Background
    Section 502 of Public Law 107-103, the Veterans Education 
and Benefits Expansion Act of 2001, authorized VA to furnish a 
government headstone or marker for the grave of an eligible 
veteran buried in a non-veterans' cemetery irrespective of 
whether the grave was already marked with a private marker. The 
law applied to veterans whose deaths occurred on or after 
December 27, 2001. Public Law 107-330 extended this authority 
to include deaths occurring on or after September 11, 2001.
    From October 18, 1979, until November 1, 1990, VA paid a 
headstone or marker allowance to families who purchased a 
private headstone or marker in lieu of a Government headstone 
or marker. Thus, those families, like families of veterans who 
died on or after September 11, 2001, have had the opportunity 
to benefit from the VA-marker program regardless of whether a 
veteran's grave was previously marked. Only the families of 
veterans who died between November 1, 1990, and September 11, 
2001, have had no such opportunity.
            Committee bill
    Section 204 would amend the Veterans Education and Benefits 
Expansion Act of 2001 to authorize VA to furnish a government 
headstone or marker for the grave of an eligible veteran buried 
in a private cemetery, irrespective of whether the grave was 
already marked with a private marker, for deaths occurring on 
or after November 1, 1990.

Section 301: Two-year extension of round-down requirement for 
        compensation cost-of-living adjustments

            Background
    Sections 1104(a) and 1303(a) of title 38, United States 
Code, mandate that yearly cost-of-living adjustments made to 
rates of compensation and DIC be rounded down to the nearest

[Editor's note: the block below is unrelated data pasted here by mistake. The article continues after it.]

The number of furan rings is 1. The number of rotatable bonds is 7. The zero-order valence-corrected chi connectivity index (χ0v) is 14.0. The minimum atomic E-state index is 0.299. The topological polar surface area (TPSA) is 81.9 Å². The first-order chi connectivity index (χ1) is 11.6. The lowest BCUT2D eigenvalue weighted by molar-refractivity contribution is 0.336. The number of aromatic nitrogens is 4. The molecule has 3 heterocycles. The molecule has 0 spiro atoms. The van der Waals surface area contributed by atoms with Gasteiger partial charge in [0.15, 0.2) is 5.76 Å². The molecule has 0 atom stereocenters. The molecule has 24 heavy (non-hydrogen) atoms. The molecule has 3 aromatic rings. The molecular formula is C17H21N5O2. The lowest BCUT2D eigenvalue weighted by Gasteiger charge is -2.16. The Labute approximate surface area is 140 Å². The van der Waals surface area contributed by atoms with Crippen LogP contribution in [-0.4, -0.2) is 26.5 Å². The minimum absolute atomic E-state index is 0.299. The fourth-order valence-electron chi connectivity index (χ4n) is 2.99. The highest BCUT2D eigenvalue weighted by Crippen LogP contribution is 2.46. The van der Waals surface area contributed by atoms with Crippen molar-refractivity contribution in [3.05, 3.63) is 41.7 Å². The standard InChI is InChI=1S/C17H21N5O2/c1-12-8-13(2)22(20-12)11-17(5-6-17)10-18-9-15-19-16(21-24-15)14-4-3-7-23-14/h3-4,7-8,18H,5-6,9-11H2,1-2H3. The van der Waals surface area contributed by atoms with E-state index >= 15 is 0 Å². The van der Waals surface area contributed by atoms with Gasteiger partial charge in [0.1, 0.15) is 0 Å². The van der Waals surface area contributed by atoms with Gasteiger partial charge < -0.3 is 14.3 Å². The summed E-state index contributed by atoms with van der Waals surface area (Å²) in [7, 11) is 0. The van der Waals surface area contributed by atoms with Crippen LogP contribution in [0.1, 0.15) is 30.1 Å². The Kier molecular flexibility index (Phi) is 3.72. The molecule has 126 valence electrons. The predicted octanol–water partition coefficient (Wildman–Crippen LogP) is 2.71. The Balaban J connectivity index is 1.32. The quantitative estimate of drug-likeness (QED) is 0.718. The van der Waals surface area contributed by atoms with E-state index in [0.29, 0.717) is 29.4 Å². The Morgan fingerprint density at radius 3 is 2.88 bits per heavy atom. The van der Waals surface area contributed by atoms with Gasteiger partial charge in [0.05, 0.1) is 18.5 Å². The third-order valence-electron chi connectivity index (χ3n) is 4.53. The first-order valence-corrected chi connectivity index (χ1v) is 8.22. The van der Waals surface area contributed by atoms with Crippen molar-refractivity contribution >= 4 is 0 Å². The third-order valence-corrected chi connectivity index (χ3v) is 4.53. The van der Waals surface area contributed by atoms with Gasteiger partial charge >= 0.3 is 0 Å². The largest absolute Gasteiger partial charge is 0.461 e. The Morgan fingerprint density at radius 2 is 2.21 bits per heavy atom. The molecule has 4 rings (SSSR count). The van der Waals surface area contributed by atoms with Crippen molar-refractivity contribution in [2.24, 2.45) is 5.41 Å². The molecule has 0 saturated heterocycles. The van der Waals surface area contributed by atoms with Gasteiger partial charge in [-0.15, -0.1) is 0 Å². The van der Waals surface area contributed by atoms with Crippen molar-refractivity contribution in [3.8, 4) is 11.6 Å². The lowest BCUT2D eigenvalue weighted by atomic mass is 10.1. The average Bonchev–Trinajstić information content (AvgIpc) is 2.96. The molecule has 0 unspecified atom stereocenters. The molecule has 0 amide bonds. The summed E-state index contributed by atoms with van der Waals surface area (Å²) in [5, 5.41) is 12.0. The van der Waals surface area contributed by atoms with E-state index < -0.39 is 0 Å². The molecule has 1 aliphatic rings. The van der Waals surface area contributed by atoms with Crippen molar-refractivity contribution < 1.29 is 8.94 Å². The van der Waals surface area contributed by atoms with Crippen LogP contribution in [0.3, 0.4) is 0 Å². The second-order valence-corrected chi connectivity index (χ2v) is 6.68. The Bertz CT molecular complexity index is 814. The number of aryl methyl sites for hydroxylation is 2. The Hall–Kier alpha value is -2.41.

whole dollar amount. This authority expires on September 30, 
2011.
            Committee bill
    Section 301 would extend the round down authority under 
sections 1104(a) and 1303(a) through fiscal year 2013.

Section 302: Presumptions of service-connection relating to diseases 
        and disabilities of former prisoners of war

            Background
    For purposes of establishing entitlement to disability 
compensation, section 1112(b) of title 38, United States Code, 
contains a list of 15 disabilities and diseases which are 
presumed to have been caused by the internment or detainment of 
former prisoners of war (hereinafter, ``POWs''), so long as 
such detainment or interment was for a period of 30 days or 
more. This presumptive list includes mental and physical 
diseases or disabilities which, based on available scientific 
evidence, are reasonably expected to manifest if POWs are 
traumatized, malnourished, or kept in unsanitary conditions for 
extended periods of time.
    POWs are often subjected to brutal treatment by their 
captors while interned. But even if they are treated humanely, 
they suffer extreme mental anguish. As Rick Jones of AMVETS 
testified at the Committee's July 10, 2003, hearing: ``The 
traumatic experience of meeting an enemy face-to-face, not 
knowing what is going to happen next, is sufficient stress even 
though a long period of incarceration does not follow.'' Thus, 
the 30-day minimum internment requirement for purposes of 
presumptive service-connection may be too restrictive for 
certain conditions. Under Secretary of Benefits Cooper 
concurred when he testified at the same hearing that ``[r]ecent 
experience has indicated, however, that, despite the shorter 
duration [of POW internments], the conditions of detention or 
internment may be such that these former POWs may suffer from 
many of the same diseases for which a presumption of service-
connection is available. * * *''
    On July 18, 2003, VA published a final rule adding 
cirrhosis of the liver to the list of diseases for which 
entitlement to service-connection is presumed for former POWs.